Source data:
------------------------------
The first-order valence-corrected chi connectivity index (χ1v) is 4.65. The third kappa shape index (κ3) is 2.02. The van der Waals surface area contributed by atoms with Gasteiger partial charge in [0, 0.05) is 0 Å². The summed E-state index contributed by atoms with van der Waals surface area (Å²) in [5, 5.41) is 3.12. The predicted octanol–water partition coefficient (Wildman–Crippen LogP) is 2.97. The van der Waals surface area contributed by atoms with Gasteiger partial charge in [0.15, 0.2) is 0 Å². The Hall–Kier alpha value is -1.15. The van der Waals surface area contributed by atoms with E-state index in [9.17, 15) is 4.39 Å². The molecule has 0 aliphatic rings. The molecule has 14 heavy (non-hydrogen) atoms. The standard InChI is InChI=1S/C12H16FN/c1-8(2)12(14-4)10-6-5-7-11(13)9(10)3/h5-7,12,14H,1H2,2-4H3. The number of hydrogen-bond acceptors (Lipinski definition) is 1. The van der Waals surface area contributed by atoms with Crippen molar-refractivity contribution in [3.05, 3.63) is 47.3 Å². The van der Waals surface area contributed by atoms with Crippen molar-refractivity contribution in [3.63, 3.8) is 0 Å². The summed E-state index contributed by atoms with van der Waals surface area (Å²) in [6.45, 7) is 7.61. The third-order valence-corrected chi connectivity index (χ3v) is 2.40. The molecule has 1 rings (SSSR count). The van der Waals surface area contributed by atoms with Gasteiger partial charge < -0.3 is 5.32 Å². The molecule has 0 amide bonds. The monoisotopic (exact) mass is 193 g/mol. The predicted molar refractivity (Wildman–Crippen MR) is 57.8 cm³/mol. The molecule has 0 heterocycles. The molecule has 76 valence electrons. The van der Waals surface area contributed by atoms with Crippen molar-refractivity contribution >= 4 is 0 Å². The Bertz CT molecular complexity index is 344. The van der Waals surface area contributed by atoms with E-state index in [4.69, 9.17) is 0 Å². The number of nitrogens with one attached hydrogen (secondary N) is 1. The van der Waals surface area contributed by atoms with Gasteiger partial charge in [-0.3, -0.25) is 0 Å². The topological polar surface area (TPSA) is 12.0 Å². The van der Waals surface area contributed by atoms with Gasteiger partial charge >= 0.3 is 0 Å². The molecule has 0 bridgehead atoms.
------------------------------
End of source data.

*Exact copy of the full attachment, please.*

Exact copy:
The first-order valence-corrected chi connectivity index (χ1v) is 4.65. The third kappa shape index (κ3) is 2.02. The van der Waals surface area contributed by atoms with Gasteiger partial charge in [0, 0.05) is 0 Å². The summed E-state index contributed by atoms with van der Waals surface area (Å²) in [5, 5.41) is 3.12. The predicted octanol–water partition coefficient (Wildman–Crippen LogP) is 2.97. The van der Waals surface area contributed by atoms with Gasteiger partial charge in [0.15, 0.2) is 0 Å². The Hall–Kier alpha value is -1.15. The van der Waals surface area contributed by atoms with E-state index in [9.17, 15) is 4.39 Å². The molecule has 0 aliphatic rings. The molecule has 14 heavy (non-hydrogen) atoms. The standard InChI is InChI=1S/C12H16FN/c1-8(2)12(14-4)10-6-5-7-11(13)9(10)3/h5-7,12,14H,1H2,2-4H3. The number of hydrogen-bond acceptors (Lipinski definition) is 1. The van der Waals surface area contributed by atoms with Crippen molar-refractivity contribution in [3.05, 3.63) is 47.3 Å². The van der Waals surface area contributed by atoms with Crippen molar-refractivity contribution in [3.63, 3.8) is 0 Å². The summed E-state index contributed by atoms with van der Waals surface area (Å²) in [6.45, 7) is 7.61. The third-order valence-corrected chi connectivity index (χ3v) is 2.40. The molecule has 1 rings (SSSR count). The van der Waals surface area contributed by atoms with Gasteiger partial charge < -0.3 is 5.32 Å². The molecule has 0 amide bonds. The monoisotopic (exact) mass is 193 g/mol. The predicted molar refractivity (Wildman–Crippen MR) is 57.8 cm³/mol. The molecule has 0 heterocycles. The molecule has 76 valence electrons. The van der Waals surface area contributed by atoms with Crippen molar-refractivity contribution >= 4 is 0 Å². The Bertz CT molecular complexity index is 344. The van der Waals surface area contributed by atoms with E-state index in [4.69, 9.17) is 0 Å². The number of nitrogens with one attached hydrogen (secondary N) is 1. The van der Waals surface area contributed by atoms with Gasteiger partial charge in [-0.3, -0.25) is 0 Å². The topological polar surface area (TPSA) is 12.0 Å². The van der Waals surface area contributed by atoms with Gasteiger partial charge >= 0.3 is 0 Å². The molecule has 0 bridgehead atoms.